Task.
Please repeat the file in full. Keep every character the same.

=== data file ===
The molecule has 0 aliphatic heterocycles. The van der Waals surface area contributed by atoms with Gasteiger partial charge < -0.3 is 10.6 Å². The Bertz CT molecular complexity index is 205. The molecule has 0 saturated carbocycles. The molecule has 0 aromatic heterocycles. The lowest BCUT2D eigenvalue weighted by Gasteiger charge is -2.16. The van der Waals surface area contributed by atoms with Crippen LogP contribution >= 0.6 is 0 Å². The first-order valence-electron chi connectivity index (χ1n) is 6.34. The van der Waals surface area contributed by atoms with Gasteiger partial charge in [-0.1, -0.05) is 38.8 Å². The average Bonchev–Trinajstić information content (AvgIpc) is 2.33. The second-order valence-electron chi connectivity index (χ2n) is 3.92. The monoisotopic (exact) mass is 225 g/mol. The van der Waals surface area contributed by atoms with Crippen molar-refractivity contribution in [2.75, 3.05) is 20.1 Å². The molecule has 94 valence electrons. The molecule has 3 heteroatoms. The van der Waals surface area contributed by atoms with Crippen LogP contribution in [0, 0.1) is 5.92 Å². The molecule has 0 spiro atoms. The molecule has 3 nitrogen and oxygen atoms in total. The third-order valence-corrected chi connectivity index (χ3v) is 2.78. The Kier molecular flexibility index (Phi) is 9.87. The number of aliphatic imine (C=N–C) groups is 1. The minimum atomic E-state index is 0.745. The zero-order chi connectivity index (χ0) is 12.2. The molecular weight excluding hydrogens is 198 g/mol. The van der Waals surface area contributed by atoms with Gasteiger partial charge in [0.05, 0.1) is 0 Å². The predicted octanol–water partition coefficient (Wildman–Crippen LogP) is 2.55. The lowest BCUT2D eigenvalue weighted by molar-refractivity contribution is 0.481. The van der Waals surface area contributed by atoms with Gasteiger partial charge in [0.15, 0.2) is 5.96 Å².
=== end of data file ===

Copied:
The molecule has 0 aliphatic heterocycles. The van der Waals surface area contributed by atoms with Gasteiger partial charge < -0.3 is 10.6 Å². The Bertz CT molecular complexity index is 205. The molecule has 0 saturated carbocycles. The molecule has 0 aromatic heterocycles. The lowest BCUT2D eigenvalue weighted by Gasteiger charge is -2.16. The van der Waals surface area contributed by atoms with Crippen LogP contribution >= 0.6 is 0 Å². The first-order valence-electron chi connectivity index (χ1n) is 6.34. The van der Waals surface area contributed by atoms with Gasteiger partial charge in [-0.1, -0.05) is 38.8 Å². The average Bonchev–Trinajstić information content (AvgIpc) is 2.33. The second-order valence-electron chi connectivity index (χ2n) is 3.92. The monoisotopic (exact) mass is 225 g/mol. The van der Waals surface area contributed by atoms with Crippen molar-refractivity contribution in [2.75, 3.05) is 20.1 Å². The molecule has 94 valence electrons. The molecule has 3 heteroatoms. The van der Waals surface area contributed by atoms with Crippen LogP contribution in [0, 0.1) is 5.92 Å². The molecule has 0 spiro atoms. The molecule has 3 nitrogen and oxygen atoms in total. The third-order valence-corrected chi connectivity index (χ3v) is 2.78. The Kier molecular flexibility index (Phi) is 9.87. The number of aliphatic imine (C=N–C) groups is 1. The minimum atomic E-state index is 0.745. The zero-order chi connectivity index (χ0) is 12.2. The molecular weight excluding hydrogens is 198 g/mol. The van der Waals surface area contributed by atoms with Gasteiger partial charge in [0.05, 0.1) is 0 Å². The predicted octanol–water partition coefficient (Wildman–Crippen LogP) is 2.55. The lowest BCUT2D eigenvalue weighted by molar-refractivity contribution is 0.481. The van der Waals surface area contributed by atoms with Gasteiger partial charge in [0.15, 0.2) is 5.96 Å².